Intelligencer Journal/Lancaster New Era
Sacrifices should be made to get on stable ground
DAMIAN HONDARES, 18, Freestyle Staff Writer
"Doing what is right isn't always popular, just as doing what is popular isn't always right."
This quote -- of which I am particularly fond -- is commonly featured on posters hanging in schools, and I have seen it almost every day for the past four years. Only recently did I truly think about its message and I came to understand that, other than just being meaningful in a philosophical sense, it is more importantly the fundamental truth of economics.
In recent months, it has become evident that some individuals (admittedly on both sides) in our government are attempting to sway voters using fallacious economic analyses and, quite frankly, lies.
It is time for someone in this country to stand up for what is right, as opposed to that which is popular.
The first major understanding that we must possess is that economics cannot be adequately assessed in terms of the unemployment rate. Too often, our leaders attempt to use unemployment figures to sway election outcomes in an attempt to solidify support from individuals from poorer backgrounds. It is also grossly shortsighted; the private sector works in a cyclical manner. People who may not be well off today have a much better chance to move up the socioeconomic ladder than they would in other countries.
"Wealth Inequality in America," a viral video released several months ago, painted a grim picture of the distribution of wealth in the U.S. However, it was horribly misleading. No one will deny there is wealth inequality in the U.S. There should be. The U.S. has a great deal of social mobility. If you analyze documents from the Treasury Department, you will find that between 1965 and 2009, the real mean household income (adjusted for inflation) of families in the top quintile increased by 71 percent, quite a large jump, whereas the real mean household income of families in the bottom quintile increased by 25 percent.
This fails to show the large number of individuals (approximately 45 percent) from lower income brackets who moved up the socioeconomic ladder between 1987 and 1996, and the equally large number of individuals (approximately 42 percent) from higher income brackets who dropped several rungs.
The other factor that must be taken into consideration is the disparity in wages earned by parents and their children. More data provided by the Treasury Department suggests that in 2000, workers who came from the top 20 percent were earning on average the same as their parents had earned in the 1970s (adjusted for inflation, of course). On the other hand, workers who grew up in the poorest 20 percent of households were on average earning double what their parents had earned. This is a surprising display of the considerable upward mobility possible in American capitalism.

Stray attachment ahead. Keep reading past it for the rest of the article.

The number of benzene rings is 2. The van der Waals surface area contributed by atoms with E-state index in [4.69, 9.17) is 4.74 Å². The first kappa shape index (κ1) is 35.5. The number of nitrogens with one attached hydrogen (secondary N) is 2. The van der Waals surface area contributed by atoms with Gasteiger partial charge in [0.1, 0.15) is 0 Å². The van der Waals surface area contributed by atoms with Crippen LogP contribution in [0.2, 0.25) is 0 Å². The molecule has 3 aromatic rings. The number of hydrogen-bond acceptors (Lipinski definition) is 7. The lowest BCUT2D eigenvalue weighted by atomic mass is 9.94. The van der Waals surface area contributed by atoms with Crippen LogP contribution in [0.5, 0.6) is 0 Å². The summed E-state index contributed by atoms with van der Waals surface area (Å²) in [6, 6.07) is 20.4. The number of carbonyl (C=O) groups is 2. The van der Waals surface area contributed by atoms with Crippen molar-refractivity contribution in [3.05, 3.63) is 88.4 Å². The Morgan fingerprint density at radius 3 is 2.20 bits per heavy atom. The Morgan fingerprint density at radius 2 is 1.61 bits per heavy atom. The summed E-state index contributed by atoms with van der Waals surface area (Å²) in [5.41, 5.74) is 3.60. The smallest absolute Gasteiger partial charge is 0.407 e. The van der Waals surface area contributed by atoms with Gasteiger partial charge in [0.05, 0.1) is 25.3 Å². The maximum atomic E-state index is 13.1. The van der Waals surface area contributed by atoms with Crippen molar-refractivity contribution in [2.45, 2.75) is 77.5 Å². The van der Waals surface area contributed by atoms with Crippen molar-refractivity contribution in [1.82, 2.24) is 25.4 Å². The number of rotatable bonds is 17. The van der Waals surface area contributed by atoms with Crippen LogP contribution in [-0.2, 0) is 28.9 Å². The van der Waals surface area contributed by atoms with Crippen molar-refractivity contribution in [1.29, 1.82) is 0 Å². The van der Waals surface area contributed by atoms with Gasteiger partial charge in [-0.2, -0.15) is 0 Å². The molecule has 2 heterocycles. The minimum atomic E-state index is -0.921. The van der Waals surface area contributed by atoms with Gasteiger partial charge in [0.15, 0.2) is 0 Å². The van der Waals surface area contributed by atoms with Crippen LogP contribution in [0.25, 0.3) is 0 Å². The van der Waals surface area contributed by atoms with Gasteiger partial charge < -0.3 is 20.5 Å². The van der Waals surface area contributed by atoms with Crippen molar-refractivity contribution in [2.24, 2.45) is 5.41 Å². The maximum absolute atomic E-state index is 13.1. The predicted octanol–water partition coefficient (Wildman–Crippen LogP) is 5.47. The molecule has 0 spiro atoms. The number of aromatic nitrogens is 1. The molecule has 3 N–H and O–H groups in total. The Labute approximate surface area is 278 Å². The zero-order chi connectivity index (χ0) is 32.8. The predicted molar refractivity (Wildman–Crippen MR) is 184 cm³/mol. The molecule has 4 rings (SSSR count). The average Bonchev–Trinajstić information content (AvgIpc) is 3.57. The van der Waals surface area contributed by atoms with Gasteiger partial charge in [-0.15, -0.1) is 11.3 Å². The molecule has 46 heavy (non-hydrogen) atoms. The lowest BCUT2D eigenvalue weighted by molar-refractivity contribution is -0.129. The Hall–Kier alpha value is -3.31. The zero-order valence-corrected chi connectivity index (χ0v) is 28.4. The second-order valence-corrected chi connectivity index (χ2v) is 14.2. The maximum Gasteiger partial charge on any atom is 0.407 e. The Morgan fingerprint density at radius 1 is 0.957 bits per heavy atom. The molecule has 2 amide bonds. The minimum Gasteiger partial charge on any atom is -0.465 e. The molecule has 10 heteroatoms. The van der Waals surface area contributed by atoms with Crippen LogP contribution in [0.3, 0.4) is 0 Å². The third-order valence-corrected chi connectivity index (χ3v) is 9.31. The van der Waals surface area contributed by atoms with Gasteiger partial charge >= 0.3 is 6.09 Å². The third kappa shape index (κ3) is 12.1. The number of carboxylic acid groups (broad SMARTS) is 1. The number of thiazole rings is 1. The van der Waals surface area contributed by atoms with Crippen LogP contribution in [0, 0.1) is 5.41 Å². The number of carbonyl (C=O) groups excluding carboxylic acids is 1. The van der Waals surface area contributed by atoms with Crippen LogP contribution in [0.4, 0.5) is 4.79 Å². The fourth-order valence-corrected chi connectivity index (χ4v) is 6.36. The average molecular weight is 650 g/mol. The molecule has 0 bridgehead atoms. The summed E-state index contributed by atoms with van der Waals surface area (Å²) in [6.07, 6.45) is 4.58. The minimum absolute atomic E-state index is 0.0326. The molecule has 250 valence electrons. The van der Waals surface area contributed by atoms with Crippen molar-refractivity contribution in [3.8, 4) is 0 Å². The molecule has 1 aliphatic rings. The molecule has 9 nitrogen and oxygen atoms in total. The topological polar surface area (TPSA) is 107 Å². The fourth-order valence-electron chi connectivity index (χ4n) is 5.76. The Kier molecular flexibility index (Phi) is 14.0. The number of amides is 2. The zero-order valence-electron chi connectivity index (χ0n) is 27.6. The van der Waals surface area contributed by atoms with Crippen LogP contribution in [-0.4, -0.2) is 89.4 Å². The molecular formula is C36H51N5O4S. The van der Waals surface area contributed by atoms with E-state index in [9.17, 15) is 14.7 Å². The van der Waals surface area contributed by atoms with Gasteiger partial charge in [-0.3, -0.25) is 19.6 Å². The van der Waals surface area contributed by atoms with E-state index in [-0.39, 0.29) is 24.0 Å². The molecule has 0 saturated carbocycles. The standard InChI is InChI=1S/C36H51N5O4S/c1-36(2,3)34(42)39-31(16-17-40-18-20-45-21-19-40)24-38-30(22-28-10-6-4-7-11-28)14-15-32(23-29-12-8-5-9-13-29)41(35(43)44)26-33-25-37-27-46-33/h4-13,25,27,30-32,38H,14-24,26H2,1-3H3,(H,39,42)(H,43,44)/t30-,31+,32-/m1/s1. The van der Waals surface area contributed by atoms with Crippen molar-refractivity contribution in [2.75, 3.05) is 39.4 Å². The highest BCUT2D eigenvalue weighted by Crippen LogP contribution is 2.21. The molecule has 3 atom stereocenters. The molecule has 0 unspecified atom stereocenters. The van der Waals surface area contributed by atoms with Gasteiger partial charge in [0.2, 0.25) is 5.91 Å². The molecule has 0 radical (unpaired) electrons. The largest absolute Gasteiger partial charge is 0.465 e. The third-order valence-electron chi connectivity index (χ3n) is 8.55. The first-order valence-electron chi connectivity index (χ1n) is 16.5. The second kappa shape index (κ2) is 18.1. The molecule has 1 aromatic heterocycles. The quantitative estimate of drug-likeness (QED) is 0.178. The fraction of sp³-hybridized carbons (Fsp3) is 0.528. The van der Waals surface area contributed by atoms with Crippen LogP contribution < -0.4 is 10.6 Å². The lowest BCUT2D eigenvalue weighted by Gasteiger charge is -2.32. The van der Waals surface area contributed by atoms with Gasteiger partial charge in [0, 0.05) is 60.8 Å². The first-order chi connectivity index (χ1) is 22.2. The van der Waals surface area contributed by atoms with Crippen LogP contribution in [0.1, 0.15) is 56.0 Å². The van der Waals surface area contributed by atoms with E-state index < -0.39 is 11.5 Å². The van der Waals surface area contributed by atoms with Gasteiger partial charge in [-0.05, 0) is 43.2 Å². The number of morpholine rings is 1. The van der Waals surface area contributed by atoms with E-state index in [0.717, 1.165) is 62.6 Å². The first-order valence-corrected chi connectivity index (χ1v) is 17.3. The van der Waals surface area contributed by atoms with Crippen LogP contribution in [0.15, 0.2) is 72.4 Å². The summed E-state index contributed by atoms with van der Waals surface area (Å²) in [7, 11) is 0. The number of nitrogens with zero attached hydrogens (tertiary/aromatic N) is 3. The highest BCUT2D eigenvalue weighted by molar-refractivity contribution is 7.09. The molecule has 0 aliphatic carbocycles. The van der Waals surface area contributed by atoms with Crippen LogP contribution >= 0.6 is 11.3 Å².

Of course, this is only a partial picture. Throughout this article, I have mentioned inflation, which is a topic on which many Americans are sadly misinformed (or underinformed). It is a rather simple fact that the more you have of something, the less it is worth. When the United States government spends in excess, it prints more dollars. The more dollars the government prints, the less each individual dollar is worth. To compensate for this loss in value, prices on goods and services are raised, leaving the consumer to pay increased prices.
To an extent, there is a healthy level of inflation that occurs. However, there comes a point at which, as economist Milton Friedman suggested, there is quite simply "too much money chasing too few goods." When this happens, and prices continue to rise, the wealthy are unhurt. They are the people with the most political connections, the people running the big banks and corporations. Money flows to them first, not necessarily to the poor. So the wealthy can afford to raise prices and to subsequently pay the increased prices, but the individuals at the bottom are hurt.
Wealth does indeed trickle down, but it does not happen overnight. The poor are forced to pay higher prices for years, continually being hurt more and more, waiting for wealth to trickle down. It does, but the increased government spending and subsequent inflation are making matters much more difficult for the individuals at the bottom of the socioeconomic ladder. Interestingly enough, decreased spending (likely on entitlements) could theoretically have a much more beneficial impact on the average consumer.
We should take a serious look at minimizing entitlement programs (and, yes, defense spending), even if it means hurting some individuals in the short run. In the long run, those individuals have greater opportunities for success. These are not false assumptions or idealistic dreams. I am, for the most part, everything but an optimist. I understand that there is a greater level of opportunity present than some in the political system would have you believe. Does it require a greater level of trust in the system than we are used to? Yes. And will it require some sacrifice? Yes. Is sacrifice popular? Not at all. But then again, doing what is right isn't always popular, just as doing what is popular isn't always right.